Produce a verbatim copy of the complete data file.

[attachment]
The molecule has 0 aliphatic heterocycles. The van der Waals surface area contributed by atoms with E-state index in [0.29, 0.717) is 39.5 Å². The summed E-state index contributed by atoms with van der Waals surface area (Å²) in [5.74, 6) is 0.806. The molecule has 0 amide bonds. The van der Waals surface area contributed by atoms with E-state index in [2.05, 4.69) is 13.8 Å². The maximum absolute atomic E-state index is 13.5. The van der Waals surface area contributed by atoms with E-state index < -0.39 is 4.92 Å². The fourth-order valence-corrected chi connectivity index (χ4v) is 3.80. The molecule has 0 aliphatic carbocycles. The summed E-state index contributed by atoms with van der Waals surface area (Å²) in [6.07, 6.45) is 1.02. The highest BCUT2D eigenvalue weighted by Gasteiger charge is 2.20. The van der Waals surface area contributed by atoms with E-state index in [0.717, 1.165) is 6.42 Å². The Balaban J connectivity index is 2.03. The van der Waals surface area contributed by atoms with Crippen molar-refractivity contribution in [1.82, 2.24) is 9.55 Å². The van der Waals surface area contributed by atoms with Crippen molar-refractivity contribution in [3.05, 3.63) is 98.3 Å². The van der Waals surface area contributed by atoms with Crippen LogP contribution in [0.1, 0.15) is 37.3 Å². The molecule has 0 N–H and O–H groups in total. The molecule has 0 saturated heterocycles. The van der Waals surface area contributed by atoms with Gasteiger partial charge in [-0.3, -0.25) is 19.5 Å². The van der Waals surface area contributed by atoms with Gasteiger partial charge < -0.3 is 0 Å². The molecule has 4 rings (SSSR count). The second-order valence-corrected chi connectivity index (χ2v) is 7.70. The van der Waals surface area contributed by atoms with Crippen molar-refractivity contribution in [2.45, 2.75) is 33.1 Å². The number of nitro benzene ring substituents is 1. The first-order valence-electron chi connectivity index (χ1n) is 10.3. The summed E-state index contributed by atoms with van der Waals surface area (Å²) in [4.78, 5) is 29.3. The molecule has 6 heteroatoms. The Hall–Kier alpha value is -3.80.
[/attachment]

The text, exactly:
The molecule has 0 aliphatic heterocycles. The van der Waals surface area contributed by atoms with E-state index in [0.29, 0.717) is 39.5 Å². The summed E-state index contributed by atoms with van der Waals surface area (Å²) in [5.74, 6) is 0.806. The molecule has 0 amide bonds. The van der Waals surface area contributed by atoms with E-state index in [2.05, 4.69) is 13.8 Å². The maximum absolute atomic E-state index is 13.5. The van der Waals surface area contributed by atoms with E-state index < -0.39 is 4.92 Å². The fourth-order valence-corrected chi connectivity index (χ4v) is 3.80. The molecule has 0 aliphatic carbocycles. The summed E-state index contributed by atoms with van der Waals surface area (Å²) in [6.07, 6.45) is 1.02. The highest BCUT2D eigenvalue weighted by Gasteiger charge is 2.20. The van der Waals surface area contributed by atoms with E-state index in [0.717, 1.165) is 6.42 Å². The Balaban J connectivity index is 2.03. The van der Waals surface area contributed by atoms with Crippen molar-refractivity contribution in [1.82, 2.24) is 9.55 Å². The van der Waals surface area contributed by atoms with Crippen molar-refractivity contribution in [3.05, 3.63) is 98.3 Å². The van der Waals surface area contributed by atoms with Crippen LogP contribution in [0.1, 0.15) is 37.3 Å². The molecule has 0 N–H and O–H groups in total. The molecule has 0 saturated heterocycles. The van der Waals surface area contributed by atoms with Gasteiger partial charge in [-0.3, -0.25) is 19.5 Å². The van der Waals surface area contributed by atoms with Gasteiger partial charge < -0.3 is 0 Å². The molecule has 4 rings (SSSR count). The second-order valence-corrected chi connectivity index (χ2v) is 7.70. The van der Waals surface area contributed by atoms with Crippen molar-refractivity contribution in [2.45, 2.75) is 33.1 Å². The number of nitro benzene ring substituents is 1. The first-order valence-electron chi connectivity index (χ1n) is 10.3. The summed E-state index contributed by atoms with van der Waals surface area (Å²) in [4.78, 5) is 29.3. The molecule has 6 heteroatoms. The Hall–Kier alpha value is -3.80.